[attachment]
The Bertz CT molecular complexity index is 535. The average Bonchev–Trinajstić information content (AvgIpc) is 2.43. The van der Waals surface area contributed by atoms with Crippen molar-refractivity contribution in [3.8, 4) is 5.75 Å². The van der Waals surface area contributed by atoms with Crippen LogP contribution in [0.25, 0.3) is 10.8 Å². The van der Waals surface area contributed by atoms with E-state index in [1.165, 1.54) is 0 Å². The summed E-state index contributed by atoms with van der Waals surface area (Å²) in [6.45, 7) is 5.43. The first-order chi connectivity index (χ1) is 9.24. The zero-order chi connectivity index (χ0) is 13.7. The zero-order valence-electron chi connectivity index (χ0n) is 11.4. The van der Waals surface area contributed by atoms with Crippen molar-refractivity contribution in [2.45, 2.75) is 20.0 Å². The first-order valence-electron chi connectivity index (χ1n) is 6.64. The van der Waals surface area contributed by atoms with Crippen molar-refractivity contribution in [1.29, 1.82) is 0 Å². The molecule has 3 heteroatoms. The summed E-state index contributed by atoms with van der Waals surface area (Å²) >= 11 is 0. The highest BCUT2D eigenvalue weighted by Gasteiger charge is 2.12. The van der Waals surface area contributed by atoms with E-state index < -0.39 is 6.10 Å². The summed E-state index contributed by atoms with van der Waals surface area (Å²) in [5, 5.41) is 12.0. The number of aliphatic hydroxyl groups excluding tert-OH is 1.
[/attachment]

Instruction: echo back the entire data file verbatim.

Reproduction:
The Bertz CT molecular complexity index is 535. The average Bonchev–Trinajstić information content (AvgIpc) is 2.43. The van der Waals surface area contributed by atoms with Crippen molar-refractivity contribution in [3.8, 4) is 5.75 Å². The van der Waals surface area contributed by atoms with Crippen LogP contribution in [0.25, 0.3) is 10.8 Å². The van der Waals surface area contributed by atoms with E-state index in [1.165, 1.54) is 0 Å². The summed E-state index contributed by atoms with van der Waals surface area (Å²) in [6.45, 7) is 5.43. The first-order chi connectivity index (χ1) is 9.24. The zero-order chi connectivity index (χ0) is 13.7. The zero-order valence-electron chi connectivity index (χ0n) is 11.4. The van der Waals surface area contributed by atoms with Crippen molar-refractivity contribution in [2.45, 2.75) is 20.0 Å². The first-order valence-electron chi connectivity index (χ1n) is 6.64. The van der Waals surface area contributed by atoms with Crippen molar-refractivity contribution in [1.29, 1.82) is 0 Å². The molecule has 3 heteroatoms. The summed E-state index contributed by atoms with van der Waals surface area (Å²) >= 11 is 0. The highest BCUT2D eigenvalue weighted by Gasteiger charge is 2.12. The van der Waals surface area contributed by atoms with E-state index < -0.39 is 6.10 Å². The summed E-state index contributed by atoms with van der Waals surface area (Å²) in [5, 5.41) is 12.0. The number of aliphatic hydroxyl groups excluding tert-OH is 1.